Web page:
Monday, July 5, 2010

Wherefore art thou Superman?

I'm back, and I'm going to talk about Superman now.  Okay go.

In an earlier post I made the contestable claim that comics "did not begin to come into their own until the advent of Superman".  There's a historical argument to be made in support of this claim--particularly if we are talking about comics as an industry, but even if we are talking about a socio-cultural artifact.

Maybe in some future post I'll give a more robust history of Superman and his place in the early comic book industry, but suffice for now to say that Superman is the prototype of superhero comics.

I'll suggest that what we call "comics" can be generally divided into four categories: mainstream comic books; indie, or underground, "comix"; comic strips; and web comics.  What all of these have in common is their employment of juxtaposed art, but from a cultural and especially a commercial/industry perspective, the four categories are quite different from one another.  Mainstream comic books, of which DC and Marvel are the two main publishers, have been and continue to be dominated by the genre of superheroes, of which Superman was the first.  Superman is the reason why comics and superheroes are associated with one another.

Though fans of superheroes may (and do) argue with each other about who is the "best", and Superman is often dismissed as boring, Superman is the standard against which all other superheroes deviate.  This is true partly because Superman was literally the first superhero, and many of the first superheroes are or were blatant imitations, but also because Superman's popularity and longevity mean that he is deeply iconic.  Although his character is almost as old and his legacy as established as Superman's Batman is a non-standard superhero to the degree that he deviates from the type as established by Superman.  A dark hero without superpowers is perceived as unusual despite the number of Batman imitations that exits only because is it different from Superman, who is the rule.  This is why Frank Miller's Batman: The Dark Knight Returns imagines Superman upholding the status-quo.  Not because Superman as a character necessarily upholds the political status-quo but because Superman is the embodiment of the standard of superheroes against which Miller wants to define his Batman.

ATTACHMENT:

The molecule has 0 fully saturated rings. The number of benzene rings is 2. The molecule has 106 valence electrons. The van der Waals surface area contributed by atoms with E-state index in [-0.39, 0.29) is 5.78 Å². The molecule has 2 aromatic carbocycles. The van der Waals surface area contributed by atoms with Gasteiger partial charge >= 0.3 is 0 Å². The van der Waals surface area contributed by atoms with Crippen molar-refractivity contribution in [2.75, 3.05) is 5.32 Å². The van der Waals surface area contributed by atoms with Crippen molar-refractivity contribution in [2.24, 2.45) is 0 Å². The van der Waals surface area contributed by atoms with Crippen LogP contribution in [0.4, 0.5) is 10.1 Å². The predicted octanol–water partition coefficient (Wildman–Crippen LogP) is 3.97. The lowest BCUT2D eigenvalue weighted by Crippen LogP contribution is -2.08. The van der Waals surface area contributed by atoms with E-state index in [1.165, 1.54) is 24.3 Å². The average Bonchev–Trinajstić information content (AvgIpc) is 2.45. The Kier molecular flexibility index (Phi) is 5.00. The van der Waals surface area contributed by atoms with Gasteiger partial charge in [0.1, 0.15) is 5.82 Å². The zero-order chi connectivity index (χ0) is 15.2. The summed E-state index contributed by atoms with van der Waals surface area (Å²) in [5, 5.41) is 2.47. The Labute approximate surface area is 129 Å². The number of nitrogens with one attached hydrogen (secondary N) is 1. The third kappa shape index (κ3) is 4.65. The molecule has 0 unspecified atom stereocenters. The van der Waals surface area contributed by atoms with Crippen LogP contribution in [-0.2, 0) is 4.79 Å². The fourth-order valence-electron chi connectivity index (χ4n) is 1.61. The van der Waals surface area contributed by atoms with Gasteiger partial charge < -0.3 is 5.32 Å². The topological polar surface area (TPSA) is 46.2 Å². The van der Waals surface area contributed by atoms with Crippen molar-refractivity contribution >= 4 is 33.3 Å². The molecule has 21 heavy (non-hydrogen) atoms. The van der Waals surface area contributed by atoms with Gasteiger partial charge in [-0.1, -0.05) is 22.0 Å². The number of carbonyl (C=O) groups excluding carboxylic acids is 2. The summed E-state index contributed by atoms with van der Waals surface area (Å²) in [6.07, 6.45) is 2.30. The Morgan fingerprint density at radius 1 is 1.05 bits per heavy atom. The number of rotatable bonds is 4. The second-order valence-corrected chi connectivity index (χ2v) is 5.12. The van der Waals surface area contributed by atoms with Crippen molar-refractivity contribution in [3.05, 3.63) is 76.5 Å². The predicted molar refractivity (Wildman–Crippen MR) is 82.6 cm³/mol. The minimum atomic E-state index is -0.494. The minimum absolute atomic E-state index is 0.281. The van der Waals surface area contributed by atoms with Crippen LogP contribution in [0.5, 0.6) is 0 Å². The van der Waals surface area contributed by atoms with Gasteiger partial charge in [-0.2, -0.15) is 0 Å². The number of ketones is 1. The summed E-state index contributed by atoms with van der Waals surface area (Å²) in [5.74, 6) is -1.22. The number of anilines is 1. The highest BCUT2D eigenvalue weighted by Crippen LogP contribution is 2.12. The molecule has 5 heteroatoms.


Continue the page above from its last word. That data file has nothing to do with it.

So when Alan Moore writes a deconstruction of superheroes, in Watchmen or in The Saga of the Swamp Thing or in the less well-known-but-worth-reading Supreme, he is deconstructing Superman -- writing Dr. Manhattan or Supereme or Miracleman (for which I have no link since it is out of print) as a counterpoint to and a commentary upon Superman.    The same is true of Grant Morrison's classic run on Animal Man, or of Mark Waid's Irredeemable and Incorruptible, or of Robert Kirkman's Invincible.  All of these are meditations on superherodom, and therefore they are meditations on Superman.  The same is true of Spider-Man, of Batman, of the X-Men, of Wonder Woman, of every superhero dark or idealistic, male or female, earnest or ironic.

So whether Superman is an particular reader's cup of superhero flavoured tea, (and incidently I do like Superman) he is the standard against which all other superheroes -- implicitly or explicitly -- are judged; both by readers and by writers.  If that is true, then for any kind of systematic or rigourous examination of superheroes as a genre we must begin with Superman.

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